5. Test NFS Access

To test the NFS access, create a new file in each shared directory in your client machine. 

First, create a sample.txt file as sudo in the /media/nfs-share:

$ sudo touch /media/nfs-share/sample.txt

Then create a second file sample1.txt as sudo in the /media/nfs-share1:

$ sudo touch /media/nfs-share/sample1.txt

Now check the ownership of both files:

$ ls -l /media/nfs-share/sample.txt
$ ls -l /media/nfs-share1/sample1.txt

You will see the ownership of the sample.txt file is nobody user and nogroup group.

Even though this file was created as sudo but the NFS server has now translated its ownership to the server's nobody:nogroup. This shows the root user on the NFS client cannot carry the administrative jobs on the NFS share.

The ownership of the other file sample1.txt is owned by the root user and root group. It is due to the no_root_squash option that we configured in the /etc/exports file. It enables the root user on the NFS client to function as root and performs administrative jobs.

Now, also check if you can access both files from the NFS server.

How to Unmount NFS Share ?

In case, you no longer want the NFS shares, you can easily unmount them from your machine. To unmount the NFS shares, use the following syntax:

$ umount <mount_point_name>

In our example, it would be:

$ umount /media/nfs-share
$ umount /media/nfs-share1

[Need urgent assistance to set up NFS Server and Client on your Linux Server? We are available to help you. ]

This article covers how to setup the NFS server and client on Mint. You will learn how to install the NFS server and client, configure and share NFS export directories, and mount/unmount the NFS shares on the client.

Network File System (NFS), is a distributed file system that allows various remote systems to access a file share. We all know that files should be stored on a central server for security and ease of backup. NFS provides us with a file sharing service that is easily managed and controls client access to resources.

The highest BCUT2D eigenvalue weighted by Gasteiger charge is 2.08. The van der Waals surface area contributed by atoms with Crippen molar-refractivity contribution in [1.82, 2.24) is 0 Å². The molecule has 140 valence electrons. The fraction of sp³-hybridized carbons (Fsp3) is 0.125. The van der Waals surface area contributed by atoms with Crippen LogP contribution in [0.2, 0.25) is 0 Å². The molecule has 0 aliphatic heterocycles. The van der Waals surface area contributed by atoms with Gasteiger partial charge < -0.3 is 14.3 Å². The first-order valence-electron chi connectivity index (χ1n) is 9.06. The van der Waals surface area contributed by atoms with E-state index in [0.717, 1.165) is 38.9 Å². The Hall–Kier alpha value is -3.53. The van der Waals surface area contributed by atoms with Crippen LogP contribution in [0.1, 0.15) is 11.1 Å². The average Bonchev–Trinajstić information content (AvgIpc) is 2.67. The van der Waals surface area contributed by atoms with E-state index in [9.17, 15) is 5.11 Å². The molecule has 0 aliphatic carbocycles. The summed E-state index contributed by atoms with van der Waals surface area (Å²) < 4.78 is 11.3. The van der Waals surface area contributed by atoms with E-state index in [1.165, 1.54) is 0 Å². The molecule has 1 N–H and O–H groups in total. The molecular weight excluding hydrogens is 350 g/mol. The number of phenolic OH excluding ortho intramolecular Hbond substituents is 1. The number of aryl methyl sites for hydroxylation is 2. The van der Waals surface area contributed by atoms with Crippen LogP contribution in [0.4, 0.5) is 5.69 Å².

To Install the NFS Client on the Client Systems:

1. Install the NFS-Common Package. As is the norm, begin by updating the system packages and repositories before anything else.

2. Create a NFS Mount Point on Client.

3. Mount NFS Share on Client System.

4. Testing the NFS Share on Client System.

A Network File System (NFS) allows remote hosts to mount file systems over a network and interact with those file systems as though they are mounted locally. This enables system administrators to consolidate resources onto centralized servers on the network.

Benefits of setting up an NFS server:

1. Enables multiple computers to use the same files, so everyone on the network can access the same data.

2. Reduces storage costs by having computers share applications instead of needing local disk space for each user application.